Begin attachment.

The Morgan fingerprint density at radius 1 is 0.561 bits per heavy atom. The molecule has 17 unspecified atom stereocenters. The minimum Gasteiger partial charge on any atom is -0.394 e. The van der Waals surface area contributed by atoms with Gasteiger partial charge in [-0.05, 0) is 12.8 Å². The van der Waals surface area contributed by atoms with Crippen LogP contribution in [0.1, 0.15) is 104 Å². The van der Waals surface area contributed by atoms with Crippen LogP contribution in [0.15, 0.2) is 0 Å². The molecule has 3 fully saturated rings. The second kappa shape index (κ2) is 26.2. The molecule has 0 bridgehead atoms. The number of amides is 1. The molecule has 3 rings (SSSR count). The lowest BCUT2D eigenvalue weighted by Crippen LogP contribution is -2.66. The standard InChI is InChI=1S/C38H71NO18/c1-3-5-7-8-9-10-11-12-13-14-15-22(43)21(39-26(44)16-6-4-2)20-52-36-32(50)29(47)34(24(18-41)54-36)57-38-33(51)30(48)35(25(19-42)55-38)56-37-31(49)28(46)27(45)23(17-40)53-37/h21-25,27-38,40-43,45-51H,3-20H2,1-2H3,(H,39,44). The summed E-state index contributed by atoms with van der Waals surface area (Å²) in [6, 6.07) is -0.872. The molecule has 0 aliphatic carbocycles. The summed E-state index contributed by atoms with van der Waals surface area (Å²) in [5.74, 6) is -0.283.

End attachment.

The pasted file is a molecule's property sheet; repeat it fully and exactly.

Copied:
The Morgan fingerprint density at radius 1 is 0.561 bits per heavy atom. The molecule has 17 unspecified atom stereocenters. The minimum Gasteiger partial charge on any atom is -0.394 e. The van der Waals surface area contributed by atoms with Gasteiger partial charge in [-0.05, 0) is 12.8 Å². The van der Waals surface area contributed by atoms with Crippen LogP contribution in [0.1, 0.15) is 104 Å². The van der Waals surface area contributed by atoms with Crippen LogP contribution in [0.15, 0.2) is 0 Å². The molecule has 3 fully saturated rings. The second kappa shape index (κ2) is 26.2. The molecule has 0 bridgehead atoms. The number of amides is 1. The molecule has 3 rings (SSSR count). The lowest BCUT2D eigenvalue weighted by Crippen LogP contribution is -2.66. The standard InChI is InChI=1S/C38H71NO18/c1-3-5-7-8-9-10-11-12-13-14-15-22(43)21(39-26(44)16-6-4-2)20-52-36-32(50)29(47)34(24(18-41)54-36)57-38-33(51)30(48)35(25(19-42)55-38)56-37-31(49)28(46)27(45)23(17-40)53-37/h21-25,27-38,40-43,45-51H,3-20H2,1-2H3,(H,39,44). The summed E-state index contributed by atoms with van der Waals surface area (Å²) in [6, 6.07) is -0.872. The molecule has 0 aliphatic carbocycles. The summed E-state index contributed by atoms with van der Waals surface area (Å²) in [5.74, 6) is -0.283.